Savoring The End of Summer

Savoring The End of Summer

In the small New Hampshire town where I grew up, I’m enjoying the last beautiful days of summer.

For the past week, I’ve been savoring simple pleasures: the sounds of birdsong, crickets, and rustling leaves; the feel of the warm sun and cool breeze on my skin; the play of sunlight and shadow on the lawn—the beauty of a summer day.

Our Town

At a cafe downtown, I drink coffee and gaze out the window at the maple trees and park benches lining the bank of the river. I find myself thinking of Emily, the heroine of Thornton Wilder’s play, Our Town, who returns (from death) to her small New Hampshire town to witness one day of her life.

With the awareness of impermanence that death gives her, Emily sees everything she has taken for granted as precious—the white picket fence, her mother’s tenderness, the goodness of her loved ones…. She also has the poignant realization: “We didn’t have time to look at one another.”

By the end of the day, when Emily says her final farewell, she is fully awake to the beauty and wonder of the world, to “clocks ticking, Mama’s sunflowers, food and coffee, hot baths….”

This savoring of the beauty, wonder, and deliciousness of life is a portal into a more clear and awake awareness.

Let Your Attention Linger…

Possibly my favorite Awareness practice, from an ancient text of Yoga, is to “Rest your mind where it finds contentment.”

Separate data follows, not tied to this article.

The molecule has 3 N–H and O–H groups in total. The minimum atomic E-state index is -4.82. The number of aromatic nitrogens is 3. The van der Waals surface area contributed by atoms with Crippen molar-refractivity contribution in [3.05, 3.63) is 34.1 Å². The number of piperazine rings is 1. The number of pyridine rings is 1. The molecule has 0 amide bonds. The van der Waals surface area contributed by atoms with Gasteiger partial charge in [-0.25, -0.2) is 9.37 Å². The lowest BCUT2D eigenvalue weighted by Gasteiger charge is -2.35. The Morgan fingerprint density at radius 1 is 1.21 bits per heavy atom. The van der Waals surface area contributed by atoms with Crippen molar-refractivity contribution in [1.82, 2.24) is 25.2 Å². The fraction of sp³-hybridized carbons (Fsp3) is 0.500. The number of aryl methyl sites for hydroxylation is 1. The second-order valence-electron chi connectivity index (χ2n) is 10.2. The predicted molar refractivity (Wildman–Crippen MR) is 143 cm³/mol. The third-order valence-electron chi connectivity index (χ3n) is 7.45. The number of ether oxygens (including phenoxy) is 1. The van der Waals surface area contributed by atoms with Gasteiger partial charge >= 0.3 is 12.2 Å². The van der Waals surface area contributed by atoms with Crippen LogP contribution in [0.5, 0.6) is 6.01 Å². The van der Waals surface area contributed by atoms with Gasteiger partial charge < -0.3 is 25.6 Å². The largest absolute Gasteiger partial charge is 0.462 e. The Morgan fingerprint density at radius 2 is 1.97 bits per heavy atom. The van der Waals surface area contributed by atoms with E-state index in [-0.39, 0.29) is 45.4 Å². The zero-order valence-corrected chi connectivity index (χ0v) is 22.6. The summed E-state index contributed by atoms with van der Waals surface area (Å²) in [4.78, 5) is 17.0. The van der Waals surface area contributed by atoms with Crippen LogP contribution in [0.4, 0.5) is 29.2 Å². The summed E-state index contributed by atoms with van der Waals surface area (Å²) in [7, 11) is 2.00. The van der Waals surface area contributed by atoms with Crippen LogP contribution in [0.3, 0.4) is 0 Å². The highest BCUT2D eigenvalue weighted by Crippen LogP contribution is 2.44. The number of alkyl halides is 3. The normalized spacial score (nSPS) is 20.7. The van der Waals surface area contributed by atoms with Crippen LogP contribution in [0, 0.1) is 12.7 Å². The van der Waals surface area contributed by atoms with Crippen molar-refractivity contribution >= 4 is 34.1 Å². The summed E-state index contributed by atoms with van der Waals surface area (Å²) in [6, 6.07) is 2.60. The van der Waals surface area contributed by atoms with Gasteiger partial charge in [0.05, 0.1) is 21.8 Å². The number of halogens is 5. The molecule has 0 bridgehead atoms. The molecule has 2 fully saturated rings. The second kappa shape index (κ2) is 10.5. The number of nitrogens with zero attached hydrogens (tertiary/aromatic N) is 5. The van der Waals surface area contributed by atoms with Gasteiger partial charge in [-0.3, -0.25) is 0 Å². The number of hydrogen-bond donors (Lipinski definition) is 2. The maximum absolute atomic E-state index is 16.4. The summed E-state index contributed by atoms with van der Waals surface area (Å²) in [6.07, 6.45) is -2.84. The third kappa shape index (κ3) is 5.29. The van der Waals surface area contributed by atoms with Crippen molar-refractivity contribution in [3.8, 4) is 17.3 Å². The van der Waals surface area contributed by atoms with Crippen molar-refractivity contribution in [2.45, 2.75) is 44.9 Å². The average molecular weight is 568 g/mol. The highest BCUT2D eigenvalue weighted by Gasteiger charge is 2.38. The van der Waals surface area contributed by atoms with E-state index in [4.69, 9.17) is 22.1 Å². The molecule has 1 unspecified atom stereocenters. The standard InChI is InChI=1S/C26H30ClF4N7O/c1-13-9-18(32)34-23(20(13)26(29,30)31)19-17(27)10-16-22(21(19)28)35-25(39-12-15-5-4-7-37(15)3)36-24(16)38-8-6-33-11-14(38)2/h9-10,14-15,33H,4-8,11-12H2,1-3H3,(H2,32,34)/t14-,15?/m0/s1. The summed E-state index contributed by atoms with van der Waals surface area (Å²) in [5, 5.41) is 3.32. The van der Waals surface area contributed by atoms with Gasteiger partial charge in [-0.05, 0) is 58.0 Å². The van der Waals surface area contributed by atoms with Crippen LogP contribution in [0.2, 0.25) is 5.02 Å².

Or, as Christopher Wallis translates the verse: “Wherever the mind delights, let your attention linger there (in the felt sense of that rapture). In any such experience, the true nature of supreme bliss may shine forth.”

Even if “supreme bliss” seems aspirational, know that according to the sages of Yoga, our true nature is bliss (being-consciousness-bliss). When we rest our mind where it finds contentment, we are conditioning our awareness, training it to be peaceful and spacious. Such an awareness is more likely to open into and rest in meditative states.

When we inhale and exhale and pause… to experience with our senses, the fresh air, a latte, a hot bath, the feeling of the earth under our feet, the breath itself, we are more fully alive. Our awareness is more free (of conditioned thinking) and we are closer to our truest Self as being, consciousness, and bliss.

To increase your ability to be present enough to rest in contentment, it’s helpful to cultivate daily yoga and meditation practices. Feel free to reach out for help getting started.

(Written in August of 2017.)